Eric’s recent post “The End of talkRA” provoked a good discussion. And those who commented are eager to keep talkRA — or its successor — alive and well. I think this is mostly a tribute to Eric’s industry expertise and skills as a writer and moderator.
And yet, as Eric admits, “things have changed”. The business assurance software vendors serving the market are expanding in many directions. But that doesn’t mean RA and related issues are solved. New issues are entering the scene all the time.
The telecom market is evolving at a rapid pace today. Huge issues are there to be discussed, i.e. how to operate and position the business in the new IP-centric, 4G/LTE, big data, and enterprise-serving business where the boundary line between service providers, OTTs, and vendors is rapidly blurring.
So I’d like to see talkRA’s focus shift to cover these broader strategic issues. It will give Eric and everyone else plenty to talk about.
And this migration should be fine because I believe the core talkRA readership is not wedded to RA alone. Here’s my take:
- Readers are focused on operations and have a wide-ranging view of the telecom business. And they work in the carrier, consultant, and software camps.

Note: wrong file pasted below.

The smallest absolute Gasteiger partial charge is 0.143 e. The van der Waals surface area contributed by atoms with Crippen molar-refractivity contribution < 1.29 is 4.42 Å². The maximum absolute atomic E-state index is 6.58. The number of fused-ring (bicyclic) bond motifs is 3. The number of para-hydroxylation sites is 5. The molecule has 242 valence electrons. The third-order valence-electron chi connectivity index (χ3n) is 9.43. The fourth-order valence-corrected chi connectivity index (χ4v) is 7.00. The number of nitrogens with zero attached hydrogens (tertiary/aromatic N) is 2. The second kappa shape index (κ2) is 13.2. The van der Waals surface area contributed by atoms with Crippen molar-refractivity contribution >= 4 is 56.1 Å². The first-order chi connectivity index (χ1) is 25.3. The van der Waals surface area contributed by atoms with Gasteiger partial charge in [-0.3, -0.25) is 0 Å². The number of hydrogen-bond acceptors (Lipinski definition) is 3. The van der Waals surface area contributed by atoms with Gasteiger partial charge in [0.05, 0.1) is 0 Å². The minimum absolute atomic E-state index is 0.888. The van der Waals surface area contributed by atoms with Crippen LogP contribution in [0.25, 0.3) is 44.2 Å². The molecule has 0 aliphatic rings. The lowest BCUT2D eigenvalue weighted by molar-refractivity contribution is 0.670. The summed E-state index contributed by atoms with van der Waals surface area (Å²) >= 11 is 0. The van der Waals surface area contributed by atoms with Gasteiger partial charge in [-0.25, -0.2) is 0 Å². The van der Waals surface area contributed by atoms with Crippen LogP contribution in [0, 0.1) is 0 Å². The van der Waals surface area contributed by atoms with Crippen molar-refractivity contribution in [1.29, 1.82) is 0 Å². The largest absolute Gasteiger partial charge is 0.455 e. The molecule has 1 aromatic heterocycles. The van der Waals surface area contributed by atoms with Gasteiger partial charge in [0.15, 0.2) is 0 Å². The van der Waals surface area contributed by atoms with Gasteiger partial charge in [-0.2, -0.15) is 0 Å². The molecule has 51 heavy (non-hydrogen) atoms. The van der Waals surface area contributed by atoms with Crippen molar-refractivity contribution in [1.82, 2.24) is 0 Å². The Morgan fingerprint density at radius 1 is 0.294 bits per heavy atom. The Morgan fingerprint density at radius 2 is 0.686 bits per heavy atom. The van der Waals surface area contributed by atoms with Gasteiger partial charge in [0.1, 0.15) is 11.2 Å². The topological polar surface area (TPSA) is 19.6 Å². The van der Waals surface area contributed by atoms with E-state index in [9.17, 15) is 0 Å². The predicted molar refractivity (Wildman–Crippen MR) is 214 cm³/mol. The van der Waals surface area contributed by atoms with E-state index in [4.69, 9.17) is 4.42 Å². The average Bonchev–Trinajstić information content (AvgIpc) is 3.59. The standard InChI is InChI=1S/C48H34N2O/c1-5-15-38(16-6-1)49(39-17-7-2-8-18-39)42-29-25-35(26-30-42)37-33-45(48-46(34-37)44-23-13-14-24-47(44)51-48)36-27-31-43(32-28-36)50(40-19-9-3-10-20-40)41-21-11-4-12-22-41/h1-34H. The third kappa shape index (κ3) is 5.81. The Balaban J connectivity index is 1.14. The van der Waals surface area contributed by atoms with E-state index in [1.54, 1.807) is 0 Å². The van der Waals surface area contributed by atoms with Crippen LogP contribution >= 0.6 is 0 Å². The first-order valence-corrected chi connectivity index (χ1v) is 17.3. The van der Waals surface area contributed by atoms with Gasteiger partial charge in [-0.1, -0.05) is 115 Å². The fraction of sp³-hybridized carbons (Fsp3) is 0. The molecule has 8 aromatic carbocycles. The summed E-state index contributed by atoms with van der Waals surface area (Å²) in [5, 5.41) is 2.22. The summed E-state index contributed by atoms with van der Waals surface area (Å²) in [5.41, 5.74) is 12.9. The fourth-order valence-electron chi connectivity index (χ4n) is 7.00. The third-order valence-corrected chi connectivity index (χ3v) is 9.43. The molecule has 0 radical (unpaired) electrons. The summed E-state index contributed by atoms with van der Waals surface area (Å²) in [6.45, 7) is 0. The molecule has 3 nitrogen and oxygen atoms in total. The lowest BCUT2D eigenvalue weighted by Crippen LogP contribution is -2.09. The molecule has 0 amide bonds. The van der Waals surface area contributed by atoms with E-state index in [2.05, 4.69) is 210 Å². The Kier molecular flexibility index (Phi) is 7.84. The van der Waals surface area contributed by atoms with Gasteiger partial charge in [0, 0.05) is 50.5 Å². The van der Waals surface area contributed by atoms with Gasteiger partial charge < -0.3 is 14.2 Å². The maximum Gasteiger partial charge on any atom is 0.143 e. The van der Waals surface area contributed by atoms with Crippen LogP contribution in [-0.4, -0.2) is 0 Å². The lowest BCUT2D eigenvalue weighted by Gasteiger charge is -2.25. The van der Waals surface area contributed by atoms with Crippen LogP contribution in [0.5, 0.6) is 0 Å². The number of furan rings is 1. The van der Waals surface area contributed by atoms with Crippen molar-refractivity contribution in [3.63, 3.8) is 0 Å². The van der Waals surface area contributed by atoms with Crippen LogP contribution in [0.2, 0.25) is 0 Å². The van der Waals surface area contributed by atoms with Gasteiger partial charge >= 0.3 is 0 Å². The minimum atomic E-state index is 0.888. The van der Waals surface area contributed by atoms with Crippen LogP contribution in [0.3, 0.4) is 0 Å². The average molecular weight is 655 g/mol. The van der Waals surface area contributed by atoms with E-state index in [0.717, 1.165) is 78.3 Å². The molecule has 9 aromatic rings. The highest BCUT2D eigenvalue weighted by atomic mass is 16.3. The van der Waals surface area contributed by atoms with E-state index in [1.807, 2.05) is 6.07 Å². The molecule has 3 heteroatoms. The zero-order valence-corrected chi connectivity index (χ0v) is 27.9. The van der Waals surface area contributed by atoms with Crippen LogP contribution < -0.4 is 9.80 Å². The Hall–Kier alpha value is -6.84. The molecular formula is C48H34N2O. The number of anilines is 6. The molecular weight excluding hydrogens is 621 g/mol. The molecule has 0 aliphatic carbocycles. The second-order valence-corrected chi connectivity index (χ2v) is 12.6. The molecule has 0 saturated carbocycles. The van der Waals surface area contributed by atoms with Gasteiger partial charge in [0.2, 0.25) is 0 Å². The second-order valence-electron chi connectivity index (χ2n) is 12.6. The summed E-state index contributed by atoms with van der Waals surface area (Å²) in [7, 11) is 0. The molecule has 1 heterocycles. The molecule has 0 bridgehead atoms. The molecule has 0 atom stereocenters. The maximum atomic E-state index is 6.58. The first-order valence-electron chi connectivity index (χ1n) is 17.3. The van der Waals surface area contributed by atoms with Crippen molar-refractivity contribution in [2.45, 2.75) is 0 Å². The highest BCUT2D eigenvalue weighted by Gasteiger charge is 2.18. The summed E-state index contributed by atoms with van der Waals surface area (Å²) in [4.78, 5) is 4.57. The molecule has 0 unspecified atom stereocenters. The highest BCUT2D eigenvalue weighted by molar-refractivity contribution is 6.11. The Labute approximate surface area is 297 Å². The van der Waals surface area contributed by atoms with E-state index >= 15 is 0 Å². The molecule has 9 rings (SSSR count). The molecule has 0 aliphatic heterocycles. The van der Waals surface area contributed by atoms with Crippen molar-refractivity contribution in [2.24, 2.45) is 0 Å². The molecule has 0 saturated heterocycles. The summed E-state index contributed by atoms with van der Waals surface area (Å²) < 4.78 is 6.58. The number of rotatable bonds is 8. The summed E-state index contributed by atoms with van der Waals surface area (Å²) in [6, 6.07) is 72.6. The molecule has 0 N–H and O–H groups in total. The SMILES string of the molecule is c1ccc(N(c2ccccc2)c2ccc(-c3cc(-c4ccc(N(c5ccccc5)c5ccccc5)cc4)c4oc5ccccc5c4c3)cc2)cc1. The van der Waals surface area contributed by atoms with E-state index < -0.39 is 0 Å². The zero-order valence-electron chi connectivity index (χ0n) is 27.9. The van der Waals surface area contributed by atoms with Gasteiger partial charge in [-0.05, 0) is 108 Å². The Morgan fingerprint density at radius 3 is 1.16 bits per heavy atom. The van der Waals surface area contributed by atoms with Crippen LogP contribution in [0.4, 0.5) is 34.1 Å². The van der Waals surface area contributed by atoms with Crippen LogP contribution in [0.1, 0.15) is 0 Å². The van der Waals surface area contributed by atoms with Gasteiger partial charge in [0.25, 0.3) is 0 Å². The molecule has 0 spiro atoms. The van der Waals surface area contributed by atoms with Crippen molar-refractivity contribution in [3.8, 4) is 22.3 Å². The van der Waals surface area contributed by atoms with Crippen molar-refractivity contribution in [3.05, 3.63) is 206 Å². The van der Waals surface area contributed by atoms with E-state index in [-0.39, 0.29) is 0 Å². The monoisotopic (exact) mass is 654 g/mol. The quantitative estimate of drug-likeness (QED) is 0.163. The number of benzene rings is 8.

- They are analysts or managers of analysts who seek to help the business in whatever areas deliver the biggest payoff for their companies and their own careers.
- The watchwords are “business rules” and “alignment of operations with the business”. To me, the simplest explanation of this philosophy was given by Ed Shanahan, the former manager of RA at TMNG.
- They are eager to work with software tools, but they know there’s no such thing as putting the business on auto-pilot. Telecom evolves too quickly and every major software advance requires analysts, consultants, and experts to step up and intelligently direct the analysis and interpret the results.
OK, so here are my suggestions for talkRA’s future:
- Participation, and more participation. If 50 expert readers of talkRA contributed a short guest column every year, you’d increase the value of visiting talkRA quite a bit and it would provoke some very nice discussions. How can we promote more participation?
- Surveys. Daniel Peter mentioned this and it’s a great idea. And my inclination is to support quick in-line surveys. I also think an annual “State of the Practice” survey is worth having and sharing. Here’s a good example from the publication, A List Apart.
- On Black Swan Journal, we do not have comments or commentary, so I’m looking for ways of doing that, and perhaps integrating with talkRA in some way would achieve that.
So these are my thoughts. Eager to hear reader and Eric’s comments.